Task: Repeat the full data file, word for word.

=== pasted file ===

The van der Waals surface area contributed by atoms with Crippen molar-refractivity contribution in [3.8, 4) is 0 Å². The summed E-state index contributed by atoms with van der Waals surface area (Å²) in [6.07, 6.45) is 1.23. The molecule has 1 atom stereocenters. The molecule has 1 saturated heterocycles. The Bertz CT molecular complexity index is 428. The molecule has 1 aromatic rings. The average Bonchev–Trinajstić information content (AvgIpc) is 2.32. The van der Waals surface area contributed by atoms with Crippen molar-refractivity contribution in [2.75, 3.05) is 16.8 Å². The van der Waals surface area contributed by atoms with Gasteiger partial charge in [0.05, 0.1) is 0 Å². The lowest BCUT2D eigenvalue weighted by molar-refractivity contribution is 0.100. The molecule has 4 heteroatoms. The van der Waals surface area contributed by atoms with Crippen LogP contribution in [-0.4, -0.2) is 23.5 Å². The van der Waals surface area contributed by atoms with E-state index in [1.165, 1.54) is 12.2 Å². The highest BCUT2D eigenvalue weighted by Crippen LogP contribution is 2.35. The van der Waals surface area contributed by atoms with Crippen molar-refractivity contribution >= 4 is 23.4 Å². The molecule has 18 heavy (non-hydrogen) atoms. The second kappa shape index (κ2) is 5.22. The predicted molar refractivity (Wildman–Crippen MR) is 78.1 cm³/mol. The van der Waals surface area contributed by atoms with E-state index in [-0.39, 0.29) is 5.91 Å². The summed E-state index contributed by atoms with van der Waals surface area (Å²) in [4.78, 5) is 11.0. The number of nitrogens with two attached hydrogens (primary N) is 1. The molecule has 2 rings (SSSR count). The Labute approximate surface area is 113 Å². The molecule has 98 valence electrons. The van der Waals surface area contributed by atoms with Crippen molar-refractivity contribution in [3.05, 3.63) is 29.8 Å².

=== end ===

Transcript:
The van der Waals surface area contributed by atoms with Crippen molar-refractivity contribution in [3.8, 4) is 0 Å². The summed E-state index contributed by atoms with van der Waals surface area (Å²) in [6.07, 6.45) is 1.23. The molecule has 1 atom stereocenters. The molecule has 1 saturated heterocycles. The Bertz CT molecular complexity index is 428. The molecule has 1 aromatic rings. The average Bonchev–Trinajstić information content (AvgIpc) is 2.32. The van der Waals surface area contributed by atoms with Crippen molar-refractivity contribution in [2.75, 3.05) is 16.8 Å². The van der Waals surface area contributed by atoms with Gasteiger partial charge in [0.05, 0.1) is 0 Å². The lowest BCUT2D eigenvalue weighted by molar-refractivity contribution is 0.100. The molecule has 4 heteroatoms. The van der Waals surface area contributed by atoms with Crippen LogP contribution in [-0.4, -0.2) is 23.5 Å². The van der Waals surface area contributed by atoms with E-state index in [1.165, 1.54) is 12.2 Å². The highest BCUT2D eigenvalue weighted by Crippen LogP contribution is 2.35. The van der Waals surface area contributed by atoms with Crippen molar-refractivity contribution >= 4 is 23.4 Å². The molecule has 18 heavy (non-hydrogen) atoms. The second kappa shape index (κ2) is 5.22. The predicted molar refractivity (Wildman–Crippen MR) is 78.1 cm³/mol. The van der Waals surface area contributed by atoms with E-state index in [-0.39, 0.29) is 5.91 Å². The summed E-state index contributed by atoms with van der Waals surface area (Å²) in [4.78, 5) is 11.0. The number of nitrogens with two attached hydrogens (primary N) is 1. The molecule has 2 rings (SSSR count). The Labute approximate surface area is 113 Å². The molecule has 98 valence electrons. The van der Waals surface area contributed by atoms with Crippen molar-refractivity contribution in [3.05, 3.63) is 29.8 Å².